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Did Lot hate his daughters?
|Created by Gerard de Vos|
Category: Bible related
For a father to willingly present his daughters to a group of men to be raped and abused sounds completely implausible. Yet that is exactly what the Bible narrates in Genesis 19. Two men (angels) came to investigate the sin of the cities of Sodom and Gomorrah. (“The Lord said to Abraham, ‘The outcry against Sodom and Gomorrah is so great and their sin so grievous that I will go down and see if what they have done is as bad as the outcry that has reached me. If not, I will know’” - Genesis 18:20).
While the two angels stayed for the night in Lot’s house “and before they had gone to bed, all the men from every part of the city of Sodom - both young and old -surrounded the house. They called to Lot, ‘Where are the men who came to you tonight? Bring them out to us so that we van have sex with them’” (Genesis 19:4-5). “Lot went outside to meet them and shut the door behind him and said, ‘No, my friends. Don’t do such a wicked thing. Look I have two daughters who have never slept with a man. Let me bring them out to you, and you can do what you like with them’” (verse 6-8). One can scarcely think about a more terrible ordeal for such young unmarried girls. Fortunately the men of Sodom refused the girls and answered, “Get out of our way.... They kept bringing pressure on Lot and moved forward to break down the door” (verse 9). Despite Lot’s awful suggestion about his daughters, the New Testament speaks of him as a righteous man (“he was distressed by the filthy lives of lawless men” - 2 Peter 2:7).
Let us look at a possible reason why Lot offered his daughters: When the two angels (who looked like men) came to the gateway of the city, Lot immediately invited them to spend the night with him (hospitality). They did not want to, since as divine messengers, they knew what problems Lot would get into. But he persevered and they consented and went with him. When the town’s men insisted on having sex with the two angels, Lot said, “don’t do anything to these men, for they have come under the protection of my roof” (verse 8). It was a matter of conscience to Lot to protect the visitors, and it at least seemed less of a sin to him to offer his two unmarried daughters.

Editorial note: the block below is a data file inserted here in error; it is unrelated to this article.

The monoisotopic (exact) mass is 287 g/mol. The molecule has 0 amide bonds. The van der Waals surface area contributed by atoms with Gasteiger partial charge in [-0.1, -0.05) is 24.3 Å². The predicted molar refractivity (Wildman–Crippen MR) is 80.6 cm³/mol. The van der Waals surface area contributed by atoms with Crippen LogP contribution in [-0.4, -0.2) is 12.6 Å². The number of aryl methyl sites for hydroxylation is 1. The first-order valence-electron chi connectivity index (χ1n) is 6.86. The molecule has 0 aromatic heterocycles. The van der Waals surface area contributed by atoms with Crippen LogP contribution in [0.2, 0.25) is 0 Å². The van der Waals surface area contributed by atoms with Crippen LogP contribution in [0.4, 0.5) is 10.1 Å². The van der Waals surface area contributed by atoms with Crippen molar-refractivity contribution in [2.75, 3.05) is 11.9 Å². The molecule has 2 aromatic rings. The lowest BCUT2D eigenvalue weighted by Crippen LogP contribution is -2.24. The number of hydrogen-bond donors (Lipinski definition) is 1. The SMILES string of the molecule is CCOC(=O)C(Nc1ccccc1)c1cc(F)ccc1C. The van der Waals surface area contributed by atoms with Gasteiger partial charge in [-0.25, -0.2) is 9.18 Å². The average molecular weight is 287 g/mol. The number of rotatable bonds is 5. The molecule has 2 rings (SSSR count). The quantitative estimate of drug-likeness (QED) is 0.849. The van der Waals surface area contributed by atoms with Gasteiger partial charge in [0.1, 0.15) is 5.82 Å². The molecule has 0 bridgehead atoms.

The angels came for two reasons:
1. To show that God will judge sin. (“The Lord rained down burning sulfur on Sodom and Gomorrah - from the Lord out of heaven. Thus he overthrew those cities and the entire plain, including all those living in the cities - and also the vegetation in the land” - verse 24-25).
2. To show that ‘Salvation is from the Lord’ (Jonah 2:6). God would have stayed his judgement and saved the cities if 10 righteous people were found in them (Genesis 18:16-33). But there were not even 10. The only people who did not participate in the evil, were Lot and his family. Therefore the angels saved them from the destruction. The angels “reached out and pulled Lot back into the house and shut the door. Then they struck the men who were at the door of the house, young and old, with blindness so that they could not find the door” (verse 10-11). Lot and his family could then see that the warning of destruction of Sodom and Gomorrah was serious business (“we are going to destroy this place. The outcry to the Lord against its people is so great that he has sent us to destroy it” - verse 13). His two future sons-in-law would not believe it and thought he was joking. Lot and his family obeyed the command to flee (“Flee for your lives! Don’t look back.... - verse 17). They saw the angels in action, and realized that they were not ordinary men. Lot and his family were saved, but would they have understood the seriousness of the sin had they not had the experience with the townspeople?
Conclusion: God judges, but He also saves. For those who love God everything works out for the best (Romans 8:28). What could have been a terrible ordeal for the two daughters, ended in a miraculous rescue.